A by product of her new routine is that Groveman has also been washing her hands and wrists so often that she has developed what her daughter calls “lizard skin.”

She insists on disinfecting everything that comes in the house, which means that she has a collection of cardboard boxes on her porch that wait there until recycling day.

Amid all the public health struggles she and her fellow nurses see every day, she appreciates how Stony Brook has set up a room where nurses can meditate and relax.

Groveman said she’s surprised by the number of people who are coming in who are in their 30’s and 40’s. One of the more challenging elements of caring for patients is, for her, that she sees people who come in who are not in bad shape, but “unfortunately, with this, it can just be all of a sudden someone takes a downturn.”

Groveman had previously worked in pediatrics, where she said she recognized that any treatment for children also benefited the broader family.

“You are treating the family as well,” she said. “You really want to make that connection. Being a nurse is about making that connection.”

With a reduction of 77 hospitalizations in the last 24 hours from COVID-19, hospitalizations have dropped over 40 percent from their peak on April 10.

Indeed, the number of people in the hospital because of the coronavirus has dropped to 970, which is close to the number who were in Suffolk County hospitals at the start of April.

The end of the month of April “couldn’t be more different than when we started,” County Executive Steve Bellone (D) said on his daily conference call with reporters. “When we started [April], we had no idea whether that surge that we were talking about for so long would overwhelm” the health care system.

Bellone credited health care heroes with saving people’s lives and holding the line against the surge of people who developed symptoms from the disease.

The county is ending this month “in a far better place than we began,” Bellone added.

Even as hospitalizations have declined, however, residents are continuing to test positive for the virus, as the number of new positive tests increased by 723 to 34,802.

Ever since the county created hotspot testing, the numbers from those seven sites, which now includes Southampton, have been increasing. The county has tested 2,459 people and has positive results on 881 of the 1,868 tests for which results are known.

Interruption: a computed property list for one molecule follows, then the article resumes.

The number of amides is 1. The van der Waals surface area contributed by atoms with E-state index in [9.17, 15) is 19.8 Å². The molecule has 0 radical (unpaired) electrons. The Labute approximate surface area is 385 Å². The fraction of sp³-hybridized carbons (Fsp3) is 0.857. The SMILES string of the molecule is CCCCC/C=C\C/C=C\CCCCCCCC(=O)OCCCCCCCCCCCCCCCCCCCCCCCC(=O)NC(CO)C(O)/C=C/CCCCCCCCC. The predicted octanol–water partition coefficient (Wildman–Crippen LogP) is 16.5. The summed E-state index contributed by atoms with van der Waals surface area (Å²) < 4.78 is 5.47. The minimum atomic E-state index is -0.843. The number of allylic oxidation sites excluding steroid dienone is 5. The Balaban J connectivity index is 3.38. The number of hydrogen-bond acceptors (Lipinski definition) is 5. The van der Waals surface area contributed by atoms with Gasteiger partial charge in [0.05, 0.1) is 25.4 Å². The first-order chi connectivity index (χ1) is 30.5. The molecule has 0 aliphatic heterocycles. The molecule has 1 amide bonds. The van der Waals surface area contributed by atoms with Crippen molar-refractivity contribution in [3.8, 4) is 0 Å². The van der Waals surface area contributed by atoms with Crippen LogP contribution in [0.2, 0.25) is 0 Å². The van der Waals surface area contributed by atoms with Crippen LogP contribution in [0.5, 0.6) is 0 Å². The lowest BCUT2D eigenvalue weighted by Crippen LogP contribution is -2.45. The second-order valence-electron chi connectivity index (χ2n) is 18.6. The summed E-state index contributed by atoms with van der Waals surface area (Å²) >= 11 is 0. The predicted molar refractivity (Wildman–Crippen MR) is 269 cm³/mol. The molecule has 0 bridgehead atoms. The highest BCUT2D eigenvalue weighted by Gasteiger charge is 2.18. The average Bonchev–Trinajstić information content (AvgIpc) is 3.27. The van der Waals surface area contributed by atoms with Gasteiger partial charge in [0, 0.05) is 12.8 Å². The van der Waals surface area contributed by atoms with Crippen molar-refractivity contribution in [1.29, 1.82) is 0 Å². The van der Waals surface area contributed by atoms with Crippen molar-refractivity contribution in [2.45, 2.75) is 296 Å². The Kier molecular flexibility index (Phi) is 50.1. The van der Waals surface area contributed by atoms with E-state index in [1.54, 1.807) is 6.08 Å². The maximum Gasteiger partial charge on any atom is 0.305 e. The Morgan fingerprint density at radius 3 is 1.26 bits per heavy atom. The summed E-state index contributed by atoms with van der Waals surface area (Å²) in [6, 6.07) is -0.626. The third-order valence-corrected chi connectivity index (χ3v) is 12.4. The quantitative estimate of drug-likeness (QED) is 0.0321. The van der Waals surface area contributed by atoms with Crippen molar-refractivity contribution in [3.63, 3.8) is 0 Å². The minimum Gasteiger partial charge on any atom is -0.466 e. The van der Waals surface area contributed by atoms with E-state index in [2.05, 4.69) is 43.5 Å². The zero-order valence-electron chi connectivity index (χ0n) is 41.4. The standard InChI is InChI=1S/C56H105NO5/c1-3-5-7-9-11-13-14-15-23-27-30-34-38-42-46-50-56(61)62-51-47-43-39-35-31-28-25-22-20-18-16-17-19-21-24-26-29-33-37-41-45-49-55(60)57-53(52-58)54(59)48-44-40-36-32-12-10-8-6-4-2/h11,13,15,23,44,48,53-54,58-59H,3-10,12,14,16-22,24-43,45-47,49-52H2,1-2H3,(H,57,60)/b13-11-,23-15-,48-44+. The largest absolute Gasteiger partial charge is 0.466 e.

The number of people with coronavirus in Intensive Care Unit beds also fell by 25 to 344.

Bed capacity is approaching 70 percent, which is the target rate to reopen the economy.

Bellone is also optimistic that the county will continue to move towards the Center for Disease Control and Prevention’s target of 14 straight days of declining hospitalizations from the virus. Once the county reaches that level, it can consider reopening the economy.

In the last 24 hours, 114 residents have left the hospital.

Deaths due to complications from the coronavirus continue to climb. The number of people who died in the last day from the virus was 22, bringing the total to 1,177 people.

Bellone said he doesn’t think there’s a resident of Suffolk County who hasn’t been impacted or know someone who lost a family member, friend or loved one to the disease. The county executive mourned the loss of Terri Freda, who worked in the Medical Examiner’s Office. Freda, who was a spokeswoman for the Suffolk County Medical Examiner’s office in 1997 after the crash of TWA Flight 800, and her husband both lost their battle with the virus.

“Our thoughts and prayers are with Terri’s family,” Bellone said.

The county will begin testing law enforcement this Monday and will administer 500 tests at Suffolk County Police Academy. Officers can register starting tomorrow.

Separately, Stony Brook University is urging residents with medical needs unrelated to COVID-19 to reach out to their doctors. People who are having cardiac issues or strokes need rapid-response medical attention, the hospital said.